Immunological and endocrinological response to growth hormone therapy in short children

M. Bozzola, R. Maccario, M. Cisternino, M. De Amici, A. Valtorta, A. Moretta, I. Biscaldi, R. M. Schimpff

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We investigated the influence of human growth hormone (hGH) on mitogen-stimulated lymphoproliferation, in vitro IgM production, serum levels of immunoglobulins, somatomedin-C (Sm-C) values and serum growth-promoting activity (Thymidine Activity, TA) in 18 short children, aged between 6.6-14.5 years, undergoing a 3-month course of hGH therapy. Blood was collected the day before treatment (Group A), on the 5th day after patients were administered hGH daily (0.1 U/kg) i.m. for 4 days (Group B), after a 3-month course of hGH injected three times weekly, and finally before (Group C) and 24 h after an extra injection (Group D). In vitro IgM production from the patients' unstimulated lymphocytes decreased from 277 ± 41 (Group A) to 168 ± 38 (Group B), to 119 ± 43 (Group C) and then to 119 ± 28 ng/ml (Group D) (p <0.05). Using PWM-stimulated lymphocytes in vitro IgM production decreased from 2,015 ± 464 (Group A) to 1,116 ± 316 (Group B), then to 511 ± 170 (Group C) and 968 ± 295 ng/ml (Group D) (p <0.02). The variation of this decrease could be correlated with the variation of growth velocity during treatment (r = 0.619, p <0.05). In contrast, no significant changes were found following therapy either in serum levels of IgA, IgE, IgG, IgM, Sm-C and TA, or in phytohemagglutinin, concanavalin A and pokeweed mitogen-stimulated lymphoproliferation. Our data suggest that there is some relationship between growth hormone, growth and immunity.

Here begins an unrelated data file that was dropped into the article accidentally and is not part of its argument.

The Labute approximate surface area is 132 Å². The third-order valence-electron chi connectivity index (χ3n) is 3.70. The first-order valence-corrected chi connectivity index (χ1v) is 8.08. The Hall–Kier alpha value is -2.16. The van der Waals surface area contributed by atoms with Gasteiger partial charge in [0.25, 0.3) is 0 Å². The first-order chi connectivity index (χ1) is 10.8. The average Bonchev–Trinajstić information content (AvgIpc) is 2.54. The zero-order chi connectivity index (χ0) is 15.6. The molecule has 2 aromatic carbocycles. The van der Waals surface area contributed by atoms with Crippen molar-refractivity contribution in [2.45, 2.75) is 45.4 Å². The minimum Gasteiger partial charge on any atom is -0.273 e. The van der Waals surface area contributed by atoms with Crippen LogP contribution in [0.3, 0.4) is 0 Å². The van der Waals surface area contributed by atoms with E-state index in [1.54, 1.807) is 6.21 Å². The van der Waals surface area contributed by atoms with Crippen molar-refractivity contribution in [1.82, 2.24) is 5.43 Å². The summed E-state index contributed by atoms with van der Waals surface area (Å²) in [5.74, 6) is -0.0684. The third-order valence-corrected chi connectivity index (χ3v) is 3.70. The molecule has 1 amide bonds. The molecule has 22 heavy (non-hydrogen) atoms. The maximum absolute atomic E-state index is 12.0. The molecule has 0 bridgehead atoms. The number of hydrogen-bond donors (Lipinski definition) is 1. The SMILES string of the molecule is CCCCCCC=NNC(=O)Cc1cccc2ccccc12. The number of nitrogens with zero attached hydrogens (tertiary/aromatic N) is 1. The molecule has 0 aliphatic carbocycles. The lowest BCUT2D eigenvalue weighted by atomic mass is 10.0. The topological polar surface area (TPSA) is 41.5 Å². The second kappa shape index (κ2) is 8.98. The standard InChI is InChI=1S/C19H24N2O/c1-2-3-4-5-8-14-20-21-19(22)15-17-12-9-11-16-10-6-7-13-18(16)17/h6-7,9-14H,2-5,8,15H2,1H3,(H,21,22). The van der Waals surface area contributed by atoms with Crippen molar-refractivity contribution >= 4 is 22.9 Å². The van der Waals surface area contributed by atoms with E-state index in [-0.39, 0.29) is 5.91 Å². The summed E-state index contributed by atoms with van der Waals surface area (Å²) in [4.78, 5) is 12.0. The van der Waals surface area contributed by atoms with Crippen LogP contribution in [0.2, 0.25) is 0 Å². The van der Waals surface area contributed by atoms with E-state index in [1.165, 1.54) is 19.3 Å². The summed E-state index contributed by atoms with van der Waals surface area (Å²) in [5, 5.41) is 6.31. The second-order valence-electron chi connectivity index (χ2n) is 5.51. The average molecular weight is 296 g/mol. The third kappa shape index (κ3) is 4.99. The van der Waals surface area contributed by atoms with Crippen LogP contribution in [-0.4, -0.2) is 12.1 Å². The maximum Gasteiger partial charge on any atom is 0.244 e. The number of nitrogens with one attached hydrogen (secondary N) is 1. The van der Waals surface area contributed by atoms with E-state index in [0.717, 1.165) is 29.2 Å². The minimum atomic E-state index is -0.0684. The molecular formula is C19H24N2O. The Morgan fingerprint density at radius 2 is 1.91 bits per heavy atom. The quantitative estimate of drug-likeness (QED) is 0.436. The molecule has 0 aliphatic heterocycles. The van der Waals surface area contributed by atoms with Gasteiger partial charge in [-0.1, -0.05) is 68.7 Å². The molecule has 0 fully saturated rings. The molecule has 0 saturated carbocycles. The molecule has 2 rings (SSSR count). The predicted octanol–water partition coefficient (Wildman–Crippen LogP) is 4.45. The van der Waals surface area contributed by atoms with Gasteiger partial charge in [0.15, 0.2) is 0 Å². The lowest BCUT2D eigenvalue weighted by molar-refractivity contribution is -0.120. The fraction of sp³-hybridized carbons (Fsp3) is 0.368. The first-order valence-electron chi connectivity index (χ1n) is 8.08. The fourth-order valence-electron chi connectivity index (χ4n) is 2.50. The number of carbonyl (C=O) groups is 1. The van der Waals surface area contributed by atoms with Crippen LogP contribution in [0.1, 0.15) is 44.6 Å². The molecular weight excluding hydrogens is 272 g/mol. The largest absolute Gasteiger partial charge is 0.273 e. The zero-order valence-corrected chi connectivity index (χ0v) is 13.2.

Original languageEnglish
Pages (from-to)675-680
Number of pages6
JournalActa Paediatrica Scandinavica
Issue number5
Publication statusPublished - 1988

ASJC Scopus subject areas

  • Pediatrics, Perinatology, and Child Health


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